Karen L. Neuman’s bio

Mobile Media & Privacy

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On October 5, 2009, the Federal Trade Commission (FTC) adopted revised guides concerning the use of endorsements and testimonials in advertising and requiring disclosure of “material connections” (payments or free products or services) between advertisers and endorsers. The guides, last updated in 1980, are not binding agency rules. Instead, they are administrative interpretations of applicable law intended to help advertisers comply with prohibitions against deceptive practices under Section 5 Federal Trade Commission Act. Accordingly, they represent a significant policy statement that will affect advertisers that rely on endorsements or testimonials by consumers, experts, organizations and celebrities and now apply to new media including blogs and social networks. The revised guides go into effect December 1, 2009.

Advertisements that depict a consumer characterizing results from using a particular product or service as “typical” when that is not the case will now be required to clearly disclose the results that consumers can generally expect. In contrast to the 1980 guides, where advertisers were permitted to describe extraordinary results in a testimonial as long as they included the disclaimer “results not typical,” the revised guides eliminate this safe harbor.

Bloggers. The revised guides now apply to bloggers and other “word of mouth marketers” who use social media to discuss, review or evaluate products or services. The guides illustrate what constitutes an endorsement when the endorsement is conveyed by a blogger and specifies the applicable disclosure. A blog post by a blogger who receives cash or in-kind payment to review or evaluate something they’ve read on a website, or a product or service they’ve received, must disclose the material connections with the website or seller of the product or service. An example of the former would be a website that helps bloggers find advertisers willing to sponsor specific reviews or other content; an example of the latter would be a manufacturer of a product or service that gives the blogger a free product and asks the blogger to write about it. The critical question is the “net” consumer impression.

One example given by the agency to illustrate the principle involves a college student who has earned a reputation as a video game expert and maintains a personal blog where he posts entries about his gaming experiences. Readers seek his opinions about video game hardware and software. A video game system manufacturer provides the student with a free copy of the system and asks him to write about it on his blog. Because the blogger’s review is disseminated “via a form of consumer-generated media” in which his “relationship to the manufacturer is not inherently obvious” and “readers are unlikely to know that he has received a product free of charge in exchange for a review of a product” and given the value of the system, these factors could “materially affect the credibility attached to the endorsement”. The Agency’s intent is to ensure that consumers are informed about bloggers whose posts are the result of a commercial transaction where consumers would otherwise be unaware of such a relationship. Under these circumstances, the blogger “should clearly and conspicuously disclose” receipt of the gaming system free of charge.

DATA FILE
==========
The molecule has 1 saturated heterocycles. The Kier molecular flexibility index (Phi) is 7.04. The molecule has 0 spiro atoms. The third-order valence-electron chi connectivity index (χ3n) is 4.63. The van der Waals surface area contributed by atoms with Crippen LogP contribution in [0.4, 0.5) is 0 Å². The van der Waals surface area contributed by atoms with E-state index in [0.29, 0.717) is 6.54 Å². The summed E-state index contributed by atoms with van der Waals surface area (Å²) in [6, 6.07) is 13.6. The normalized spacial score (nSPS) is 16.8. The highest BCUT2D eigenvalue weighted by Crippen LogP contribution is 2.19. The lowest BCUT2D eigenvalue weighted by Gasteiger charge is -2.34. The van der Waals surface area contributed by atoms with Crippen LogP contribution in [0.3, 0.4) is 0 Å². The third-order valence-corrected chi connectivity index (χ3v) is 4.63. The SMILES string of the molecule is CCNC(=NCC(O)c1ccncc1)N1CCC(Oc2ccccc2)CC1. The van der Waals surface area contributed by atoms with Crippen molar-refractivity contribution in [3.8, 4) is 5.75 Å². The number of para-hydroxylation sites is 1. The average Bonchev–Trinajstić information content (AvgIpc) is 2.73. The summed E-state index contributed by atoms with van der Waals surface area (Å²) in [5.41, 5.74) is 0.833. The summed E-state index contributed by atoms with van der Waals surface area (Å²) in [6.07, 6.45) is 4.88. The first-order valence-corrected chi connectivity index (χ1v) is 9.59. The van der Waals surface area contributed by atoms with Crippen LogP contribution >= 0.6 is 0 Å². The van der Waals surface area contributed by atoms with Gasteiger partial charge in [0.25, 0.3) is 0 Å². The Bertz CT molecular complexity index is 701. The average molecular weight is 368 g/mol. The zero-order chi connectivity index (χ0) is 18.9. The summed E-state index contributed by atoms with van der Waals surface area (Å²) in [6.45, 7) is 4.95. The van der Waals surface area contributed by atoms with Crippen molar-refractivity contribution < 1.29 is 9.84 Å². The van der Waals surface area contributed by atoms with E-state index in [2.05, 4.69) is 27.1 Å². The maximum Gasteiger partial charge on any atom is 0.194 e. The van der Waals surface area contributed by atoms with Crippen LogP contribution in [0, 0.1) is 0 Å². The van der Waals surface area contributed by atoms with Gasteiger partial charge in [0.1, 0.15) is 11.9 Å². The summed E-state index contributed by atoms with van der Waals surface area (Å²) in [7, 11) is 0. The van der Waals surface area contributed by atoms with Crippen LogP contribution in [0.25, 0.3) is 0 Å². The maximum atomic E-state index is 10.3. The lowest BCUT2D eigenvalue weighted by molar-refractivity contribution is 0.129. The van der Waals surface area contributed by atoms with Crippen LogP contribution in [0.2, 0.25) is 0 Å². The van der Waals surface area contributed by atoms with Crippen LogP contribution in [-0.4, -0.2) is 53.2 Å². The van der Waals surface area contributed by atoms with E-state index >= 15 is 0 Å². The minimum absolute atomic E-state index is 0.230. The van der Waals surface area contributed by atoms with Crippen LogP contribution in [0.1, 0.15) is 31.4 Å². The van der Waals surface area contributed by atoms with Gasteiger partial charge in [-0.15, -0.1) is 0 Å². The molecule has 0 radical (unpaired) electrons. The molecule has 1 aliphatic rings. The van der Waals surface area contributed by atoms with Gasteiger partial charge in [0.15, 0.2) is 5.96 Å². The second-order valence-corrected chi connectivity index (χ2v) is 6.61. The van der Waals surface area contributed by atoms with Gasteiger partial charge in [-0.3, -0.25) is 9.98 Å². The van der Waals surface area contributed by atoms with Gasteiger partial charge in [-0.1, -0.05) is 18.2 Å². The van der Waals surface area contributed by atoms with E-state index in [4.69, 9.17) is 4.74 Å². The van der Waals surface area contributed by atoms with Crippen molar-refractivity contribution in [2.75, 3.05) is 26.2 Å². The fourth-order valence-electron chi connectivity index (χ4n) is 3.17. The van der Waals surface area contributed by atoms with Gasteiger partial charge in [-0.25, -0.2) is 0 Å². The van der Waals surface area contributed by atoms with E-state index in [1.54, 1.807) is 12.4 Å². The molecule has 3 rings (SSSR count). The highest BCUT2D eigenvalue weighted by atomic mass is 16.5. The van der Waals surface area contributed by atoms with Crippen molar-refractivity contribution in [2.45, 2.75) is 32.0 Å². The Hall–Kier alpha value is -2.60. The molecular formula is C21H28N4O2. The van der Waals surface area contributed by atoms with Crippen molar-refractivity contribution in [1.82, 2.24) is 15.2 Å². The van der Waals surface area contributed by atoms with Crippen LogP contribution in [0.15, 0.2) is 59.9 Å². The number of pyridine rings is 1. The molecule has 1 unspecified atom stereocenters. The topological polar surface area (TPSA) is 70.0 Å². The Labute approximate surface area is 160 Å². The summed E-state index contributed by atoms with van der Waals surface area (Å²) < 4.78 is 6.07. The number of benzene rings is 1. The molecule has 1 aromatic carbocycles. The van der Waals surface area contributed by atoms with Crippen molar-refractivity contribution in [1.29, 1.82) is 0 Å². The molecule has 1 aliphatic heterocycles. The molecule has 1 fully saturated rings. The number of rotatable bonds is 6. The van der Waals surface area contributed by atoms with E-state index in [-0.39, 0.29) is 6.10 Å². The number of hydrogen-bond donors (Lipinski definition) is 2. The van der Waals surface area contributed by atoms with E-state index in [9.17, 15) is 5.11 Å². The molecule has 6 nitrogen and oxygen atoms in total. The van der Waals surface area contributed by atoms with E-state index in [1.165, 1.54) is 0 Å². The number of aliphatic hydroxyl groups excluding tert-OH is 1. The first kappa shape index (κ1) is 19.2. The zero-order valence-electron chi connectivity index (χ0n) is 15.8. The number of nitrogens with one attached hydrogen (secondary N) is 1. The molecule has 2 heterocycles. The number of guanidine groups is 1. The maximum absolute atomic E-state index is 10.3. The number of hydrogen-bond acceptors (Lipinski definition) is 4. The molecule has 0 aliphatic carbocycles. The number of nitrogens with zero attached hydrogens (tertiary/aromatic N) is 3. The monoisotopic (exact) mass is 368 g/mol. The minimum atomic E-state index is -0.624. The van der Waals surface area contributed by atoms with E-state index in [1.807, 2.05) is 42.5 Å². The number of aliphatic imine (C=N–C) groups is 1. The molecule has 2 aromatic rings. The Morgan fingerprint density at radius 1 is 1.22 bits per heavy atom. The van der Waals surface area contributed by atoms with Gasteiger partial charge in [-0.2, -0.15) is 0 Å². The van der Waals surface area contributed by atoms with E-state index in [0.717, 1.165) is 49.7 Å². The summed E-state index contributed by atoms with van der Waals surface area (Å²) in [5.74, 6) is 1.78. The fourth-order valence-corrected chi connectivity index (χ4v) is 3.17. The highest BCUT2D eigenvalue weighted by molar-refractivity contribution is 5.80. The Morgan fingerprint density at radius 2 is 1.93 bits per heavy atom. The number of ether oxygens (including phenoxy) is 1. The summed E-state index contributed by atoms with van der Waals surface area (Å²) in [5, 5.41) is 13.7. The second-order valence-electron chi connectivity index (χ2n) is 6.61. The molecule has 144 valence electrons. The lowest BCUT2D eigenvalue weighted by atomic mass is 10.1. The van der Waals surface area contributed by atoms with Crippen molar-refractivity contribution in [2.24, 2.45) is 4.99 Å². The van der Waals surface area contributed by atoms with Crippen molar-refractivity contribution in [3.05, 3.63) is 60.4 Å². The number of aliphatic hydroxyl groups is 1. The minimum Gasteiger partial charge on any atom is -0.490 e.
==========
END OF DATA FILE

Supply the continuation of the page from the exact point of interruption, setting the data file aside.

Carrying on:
Moreover, the manufacturer has obligations under the revised guides: it should advise the blogger at the time it provides the gaming system that this connection should be disclosed and the manufacturer should have procedures in place to monitor the blogger’s postings for compliance.

The revised guides exempt product or service reviews in traditional media from the disclosure requirements applicable bloggers. The rational appears to be that a newspaper or even an Internet news website with independent editorial functionality typically assigns an employee to review a product or service for publication by the newspaper or news site. These reviews are not treated as sponsored endorsements under the guides, unless the reviewer receives a direct benefit from the manufacturer of the product or service.

Celebrity Endorsements. The revised guides impose a duty on celebrities to disclose their relationships with advertisers when endorsing products or services in non-traditional advertising settings such as talk-shows or through social media outlets. Celebrity endorsements through traditional advertising are exempt from the revised guides on the theory that consumers understand that celebrities may be paid to appear in traditional advertising. On the other hand, consumers may not expect celebrities to be compensated for expressing their views about a specific product or service when appearing on a talk show. Both advertisers and celebrity endorsers may be liable for false or unsubstantiated claims made in an endorsement – or for failure to disclose material connections between the advertiser and endorsers.